In D. Gelernter, "GETTING THE JOB DONE", BYTE, Nov. 1988, pp. 301-6, the concept of a tuple space is developed, where data are put into a virtual bag of tuples, as shown in FIG. 5. In the approach employed by Gelernter using a system called Linda, all of the computers of the Linda system are loaded with some computing intensive subprograms, i.e., workers, and the computers access the tuple space looking for work to perform, in a manner similar to SIMD computing.

SUMMARY OF THE INVENTION

A general object of the invention is a multicomputer system and method for parallel execution of application programs.

Another object of the invention is to construct a scalable, fault tolerant and self-scheduling computer architecture for multi-computer systems.

According to the present invention, as embodied and broadly described herein, a multicomputer system and stateless computing method are provided for use with a plurality of computers and a backbone. The multicomputer system is thus called stateless machine (SLM). The SLM backbone has a unidirectional slotted ring structure but can be simulated, with less efficiency, by any interconnection network that provides point-to-point, broadcast and EXCLUSIVE-READ operations. Conventional networks, such as multi-bus systems and shared memory systems as well as local and wide area networks, can also function as a SLMbackbone without the multi-media capability by a software implementation of a tuple space. The SLM backbone may use most types of medium for interconnecting the plurality of computers.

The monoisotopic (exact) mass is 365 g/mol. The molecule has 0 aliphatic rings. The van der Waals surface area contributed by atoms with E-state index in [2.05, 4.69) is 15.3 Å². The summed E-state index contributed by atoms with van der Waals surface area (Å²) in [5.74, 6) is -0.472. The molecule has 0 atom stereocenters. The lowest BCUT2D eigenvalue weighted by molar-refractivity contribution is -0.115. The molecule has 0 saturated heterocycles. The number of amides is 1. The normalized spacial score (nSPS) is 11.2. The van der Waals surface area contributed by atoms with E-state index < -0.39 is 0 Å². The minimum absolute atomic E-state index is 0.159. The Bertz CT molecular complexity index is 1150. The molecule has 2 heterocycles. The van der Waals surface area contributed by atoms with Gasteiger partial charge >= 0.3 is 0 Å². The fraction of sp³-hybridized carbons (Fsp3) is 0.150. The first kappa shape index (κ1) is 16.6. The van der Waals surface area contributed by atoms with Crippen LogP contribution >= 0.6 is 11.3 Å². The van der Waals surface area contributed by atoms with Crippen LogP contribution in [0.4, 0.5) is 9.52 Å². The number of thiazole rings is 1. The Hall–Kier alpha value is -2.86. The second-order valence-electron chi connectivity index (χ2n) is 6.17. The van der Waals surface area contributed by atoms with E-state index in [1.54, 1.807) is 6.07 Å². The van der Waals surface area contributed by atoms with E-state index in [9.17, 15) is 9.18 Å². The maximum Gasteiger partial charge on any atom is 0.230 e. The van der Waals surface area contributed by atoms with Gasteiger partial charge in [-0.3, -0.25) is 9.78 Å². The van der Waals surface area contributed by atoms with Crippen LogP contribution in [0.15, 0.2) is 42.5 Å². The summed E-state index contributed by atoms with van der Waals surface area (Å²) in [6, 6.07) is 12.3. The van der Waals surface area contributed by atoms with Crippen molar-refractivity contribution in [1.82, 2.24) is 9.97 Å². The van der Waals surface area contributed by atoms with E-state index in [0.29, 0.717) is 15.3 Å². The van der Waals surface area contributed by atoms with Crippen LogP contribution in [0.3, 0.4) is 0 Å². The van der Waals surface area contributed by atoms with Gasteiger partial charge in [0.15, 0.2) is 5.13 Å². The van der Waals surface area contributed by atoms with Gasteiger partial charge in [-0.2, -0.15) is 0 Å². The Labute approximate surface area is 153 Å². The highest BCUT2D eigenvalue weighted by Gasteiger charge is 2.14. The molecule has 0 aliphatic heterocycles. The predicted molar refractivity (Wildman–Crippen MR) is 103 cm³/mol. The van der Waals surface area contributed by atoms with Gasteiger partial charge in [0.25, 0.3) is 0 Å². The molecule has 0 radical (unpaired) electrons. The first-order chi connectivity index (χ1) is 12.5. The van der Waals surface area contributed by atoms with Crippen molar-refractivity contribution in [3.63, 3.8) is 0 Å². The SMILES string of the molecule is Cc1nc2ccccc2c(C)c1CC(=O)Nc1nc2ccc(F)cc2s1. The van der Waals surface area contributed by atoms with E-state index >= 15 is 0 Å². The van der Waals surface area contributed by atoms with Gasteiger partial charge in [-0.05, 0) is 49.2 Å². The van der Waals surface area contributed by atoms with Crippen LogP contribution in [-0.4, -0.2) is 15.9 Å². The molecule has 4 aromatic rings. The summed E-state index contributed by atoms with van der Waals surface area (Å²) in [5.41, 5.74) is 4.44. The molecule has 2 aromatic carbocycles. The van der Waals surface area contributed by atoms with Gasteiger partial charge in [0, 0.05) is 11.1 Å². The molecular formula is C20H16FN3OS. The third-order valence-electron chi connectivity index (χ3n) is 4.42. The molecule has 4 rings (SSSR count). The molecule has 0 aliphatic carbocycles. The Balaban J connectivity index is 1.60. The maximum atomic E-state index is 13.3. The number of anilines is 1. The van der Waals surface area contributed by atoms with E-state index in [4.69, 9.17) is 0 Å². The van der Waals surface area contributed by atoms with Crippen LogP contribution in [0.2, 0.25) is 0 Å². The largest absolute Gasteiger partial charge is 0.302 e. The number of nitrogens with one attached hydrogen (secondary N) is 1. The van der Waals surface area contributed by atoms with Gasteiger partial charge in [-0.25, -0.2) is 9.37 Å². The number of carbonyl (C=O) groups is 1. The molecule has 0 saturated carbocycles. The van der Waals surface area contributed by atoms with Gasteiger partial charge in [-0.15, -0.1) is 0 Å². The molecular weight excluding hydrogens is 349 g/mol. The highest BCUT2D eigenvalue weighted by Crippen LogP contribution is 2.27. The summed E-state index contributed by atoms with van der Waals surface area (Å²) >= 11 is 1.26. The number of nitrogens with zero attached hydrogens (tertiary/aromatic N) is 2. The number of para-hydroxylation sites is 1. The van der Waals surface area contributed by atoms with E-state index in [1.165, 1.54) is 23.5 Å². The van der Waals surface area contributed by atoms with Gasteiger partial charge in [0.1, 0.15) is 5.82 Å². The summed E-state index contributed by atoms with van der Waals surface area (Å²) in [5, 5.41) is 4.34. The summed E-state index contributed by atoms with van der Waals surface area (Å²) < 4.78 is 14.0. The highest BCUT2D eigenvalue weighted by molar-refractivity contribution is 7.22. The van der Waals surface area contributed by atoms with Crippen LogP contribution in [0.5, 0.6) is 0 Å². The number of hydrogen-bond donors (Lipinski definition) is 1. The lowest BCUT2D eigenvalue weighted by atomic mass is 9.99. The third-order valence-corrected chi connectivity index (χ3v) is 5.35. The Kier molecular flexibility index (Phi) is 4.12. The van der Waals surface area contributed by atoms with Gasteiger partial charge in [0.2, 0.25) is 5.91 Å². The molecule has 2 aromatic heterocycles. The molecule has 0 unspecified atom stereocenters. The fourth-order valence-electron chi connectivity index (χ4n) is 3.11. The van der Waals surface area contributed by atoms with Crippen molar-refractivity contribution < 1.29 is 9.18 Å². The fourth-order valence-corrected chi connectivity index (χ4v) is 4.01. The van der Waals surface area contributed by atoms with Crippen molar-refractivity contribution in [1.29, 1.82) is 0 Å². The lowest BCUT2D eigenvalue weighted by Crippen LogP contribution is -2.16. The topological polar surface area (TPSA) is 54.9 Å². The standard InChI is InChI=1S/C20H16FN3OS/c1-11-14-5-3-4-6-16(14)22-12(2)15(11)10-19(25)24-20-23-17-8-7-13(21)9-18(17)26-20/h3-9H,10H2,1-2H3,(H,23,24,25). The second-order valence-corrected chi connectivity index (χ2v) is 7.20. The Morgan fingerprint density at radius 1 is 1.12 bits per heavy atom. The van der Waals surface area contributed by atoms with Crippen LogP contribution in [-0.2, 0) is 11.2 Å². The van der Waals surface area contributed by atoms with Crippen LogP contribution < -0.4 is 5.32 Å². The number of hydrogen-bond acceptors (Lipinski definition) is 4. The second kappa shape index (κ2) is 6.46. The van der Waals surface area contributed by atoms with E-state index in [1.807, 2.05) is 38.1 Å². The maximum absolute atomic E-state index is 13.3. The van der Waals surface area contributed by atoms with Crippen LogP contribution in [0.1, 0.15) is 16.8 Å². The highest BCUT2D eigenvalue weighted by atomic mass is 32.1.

At least one of the computers, and in general several computers, sends labeled messages, in data packets, over the SLM backbone. The messages may be sets of instructions I1, I2, I3, I4, . . . , or sets of data, D1, D2, D3, D4, . . . At initialization, each computer receives a full set of partitioned segments belonging to one application program. Each program segment, or a subset of a partitioned program, consumes and produces labeled data messages. A computer having no work to perform is considered to be sitting idle. The first computer encountering a message that matches the requirements of a program segment may exclusively receive that message. The program segment on the first computer is enabled when all required labeled data messages are received.

When the first computer generates new data, they are sent as new data messages which may activate many other computers. This process continues until all data messages are processed.